BALTIMORE COUNTY HEDGE &: WlRE FENCE CO.
et al. v.
BALTIMORE .COUNTY HEDGE
(Oircuit Oourt, D. Maryland. June 21, 1892.)
Patent No. 254,085, JUly 21, 1882, held to be for a wire extending along the base of a hedge near the ground to prevent the passage of small animals before the shoots of the hedge are grown.
POR INVENTIONS-LIMITATION Oll' CLAIM-HEDGE FENCES.
Held, that the patent is void for want of patentability, it being old to use suoh a wire to keep tile plant!! in position, and to give the hedge inoreased lateral strength, and it being old to use a wire along the base of an ordinary fence to prevent the passage of small animals.
(SyUabus by the Court.)
In Equity. Bill by Wesley Young and the Maryland Hedge & Wire Company against Baltimore County Hedge & Wire Fence Company for infringement of patent. Bill dismissed. Wood & Boyd, for complainants. G. L. Van Bibber, M.Bailey, and W. F. Mitchell, for respondent.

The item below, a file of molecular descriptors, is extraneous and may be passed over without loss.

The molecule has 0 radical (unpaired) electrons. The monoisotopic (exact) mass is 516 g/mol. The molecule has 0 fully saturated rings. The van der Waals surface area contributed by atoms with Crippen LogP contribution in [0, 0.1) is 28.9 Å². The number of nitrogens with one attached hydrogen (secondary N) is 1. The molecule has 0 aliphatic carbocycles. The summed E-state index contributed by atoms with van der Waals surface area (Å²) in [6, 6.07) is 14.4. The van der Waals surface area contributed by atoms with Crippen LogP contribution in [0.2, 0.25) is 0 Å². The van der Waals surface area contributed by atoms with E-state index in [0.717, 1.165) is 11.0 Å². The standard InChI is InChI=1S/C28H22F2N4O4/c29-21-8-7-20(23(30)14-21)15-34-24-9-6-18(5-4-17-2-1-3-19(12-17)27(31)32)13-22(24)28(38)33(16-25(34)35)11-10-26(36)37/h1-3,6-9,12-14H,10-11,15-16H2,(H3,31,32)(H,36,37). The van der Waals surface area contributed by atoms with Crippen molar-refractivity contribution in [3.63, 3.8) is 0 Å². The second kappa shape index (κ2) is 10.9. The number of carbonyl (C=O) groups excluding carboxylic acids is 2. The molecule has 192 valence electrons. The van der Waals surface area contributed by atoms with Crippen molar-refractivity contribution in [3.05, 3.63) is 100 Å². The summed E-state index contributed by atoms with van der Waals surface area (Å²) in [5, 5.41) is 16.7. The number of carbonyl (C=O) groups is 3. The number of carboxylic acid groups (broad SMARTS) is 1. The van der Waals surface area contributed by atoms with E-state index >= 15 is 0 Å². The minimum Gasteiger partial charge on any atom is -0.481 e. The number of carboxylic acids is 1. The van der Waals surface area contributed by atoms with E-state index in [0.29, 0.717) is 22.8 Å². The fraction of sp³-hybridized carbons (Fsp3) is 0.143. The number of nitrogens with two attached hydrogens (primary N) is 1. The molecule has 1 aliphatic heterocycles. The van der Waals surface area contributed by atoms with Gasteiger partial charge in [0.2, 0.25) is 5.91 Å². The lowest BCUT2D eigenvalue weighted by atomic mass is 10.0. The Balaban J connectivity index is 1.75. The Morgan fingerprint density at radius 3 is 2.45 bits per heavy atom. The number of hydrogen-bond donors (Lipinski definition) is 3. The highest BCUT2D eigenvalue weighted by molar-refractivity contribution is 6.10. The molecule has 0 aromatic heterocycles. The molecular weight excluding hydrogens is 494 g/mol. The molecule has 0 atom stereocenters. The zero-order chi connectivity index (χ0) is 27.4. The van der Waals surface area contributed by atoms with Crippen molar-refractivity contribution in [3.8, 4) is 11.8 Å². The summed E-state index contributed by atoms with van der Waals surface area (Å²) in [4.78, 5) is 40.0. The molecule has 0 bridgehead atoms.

MORRIS, District Judge. The bill of complaint in this case alleged the infringement of four patents. but the bill has been dismissed as toaH except the patent to Wesley Young, No. 254,085, dated July21, 1882. That patent is for an improvement in "plashed hedges." The claim is a narrow one, for a single and simple improvement. The patentee, Young, describes the method of plashing hedge fences as practiced at the date of his application, which he says is by bending over the plant in the line of the fence, the bending taking place in the root, and securing the first plant in its bent position by fastening it to a stake, then a piece of wire is passed under the first plant quite near the ground and crossed and twisted around the next plant, and in like manner around as many succeeding plants as the wire is capable' of holding in their proper relative positions; it being intended that the wire shall cross the plants approximately at right angles to their inclined positions, and so that every plant is held down in its inclined position and in the plane of the fence. In describing this method, which he states was then in use, he says: "Or one. or more of the lines of wire may be stretched first, and the plants .bent down and secured in position by attaching them to the wire." He further says: "The present invention looks to the still further development of this branch 9£ industry, and has for its object to provide a hedge fenCe which from the time it is fiJ;st plashed will present a strong and impassable barriet· to all ordinary stock which is permitted to run at· large, and the propel' growth of which hedge will not be interfered with by the causes ordinarily eXisting. '" * '" In order to give the fence the reqUiSite degree of lateral strength atthe start, I apply a continuous horizontal line or lines of wire or other material along it from end to end, securing the said line or lines t9 the plants by staples, nails or loops or other suitable fastenings, as shown in the by interweaving it with the plants as shown. I preferably apdrawing, ply two lines of Wire, one near the iJppel; ends of the plants are plashed and cut off to the proper height, and one near their base, as repre-